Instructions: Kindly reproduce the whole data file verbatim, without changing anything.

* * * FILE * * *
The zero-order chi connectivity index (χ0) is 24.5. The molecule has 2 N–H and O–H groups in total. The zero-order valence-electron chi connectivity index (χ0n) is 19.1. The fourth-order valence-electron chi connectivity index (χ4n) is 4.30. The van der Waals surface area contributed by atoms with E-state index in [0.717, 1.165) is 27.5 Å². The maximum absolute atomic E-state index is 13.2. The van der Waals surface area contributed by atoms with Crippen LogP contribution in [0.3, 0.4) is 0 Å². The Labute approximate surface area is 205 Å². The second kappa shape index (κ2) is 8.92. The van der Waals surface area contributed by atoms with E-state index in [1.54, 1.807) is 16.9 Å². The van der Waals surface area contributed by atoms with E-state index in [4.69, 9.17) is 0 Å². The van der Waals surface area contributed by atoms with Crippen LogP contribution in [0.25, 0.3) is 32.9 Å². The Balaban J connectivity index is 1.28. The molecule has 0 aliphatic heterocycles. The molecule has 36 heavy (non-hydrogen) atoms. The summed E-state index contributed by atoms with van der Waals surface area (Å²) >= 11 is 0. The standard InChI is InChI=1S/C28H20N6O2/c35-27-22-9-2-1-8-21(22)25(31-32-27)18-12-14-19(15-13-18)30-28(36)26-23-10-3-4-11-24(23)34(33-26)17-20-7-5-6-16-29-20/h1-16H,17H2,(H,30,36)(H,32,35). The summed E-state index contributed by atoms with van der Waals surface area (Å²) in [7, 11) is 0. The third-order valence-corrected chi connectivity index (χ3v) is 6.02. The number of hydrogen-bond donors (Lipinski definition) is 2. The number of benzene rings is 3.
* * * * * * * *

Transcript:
The zero-order chi connectivity index (χ0) is 24.5. The molecule has 2 N–H and O–H groups in total. The zero-order valence-electron chi connectivity index (χ0n) is 19.1. The fourth-order valence-electron chi connectivity index (χ4n) is 4.30. The van der Waals surface area contributed by atoms with E-state index in [0.717, 1.165) is 27.5 Å². The maximum absolute atomic E-state index is 13.2. The van der Waals surface area contributed by atoms with Crippen LogP contribution in [0.3, 0.4) is 0 Å². The Labute approximate surface area is 205 Å². The second kappa shape index (κ2) is 8.92. The van der Waals surface area contributed by atoms with E-state index in [1.54, 1.807) is 16.9 Å². The van der Waals surface area contributed by atoms with E-state index in [4.69, 9.17) is 0 Å². The van der Waals surface area contributed by atoms with Crippen LogP contribution in [0.25, 0.3) is 32.9 Å². The Balaban J connectivity index is 1.28. The molecule has 0 aliphatic heterocycles. The molecule has 36 heavy (non-hydrogen) atoms. The summed E-state index contributed by atoms with van der Waals surface area (Å²) >= 11 is 0. The standard InChI is InChI=1S/C28H20N6O2/c35-27-22-9-2-1-8-21(22)25(31-32-27)18-12-14-19(15-13-18)30-28(36)26-23-10-3-4-11-24(23)34(33-26)17-20-7-5-6-16-29-20/h1-16H,17H2,(H,30,36)(H,32,35). The summed E-state index contributed by atoms with van der Waals surface area (Å²) in [7, 11) is 0. The third-order valence-corrected chi connectivity index (χ3v) is 6.02. The number of hydrogen-bond donors (Lipinski definition) is 2. The number of benzene rings is 3.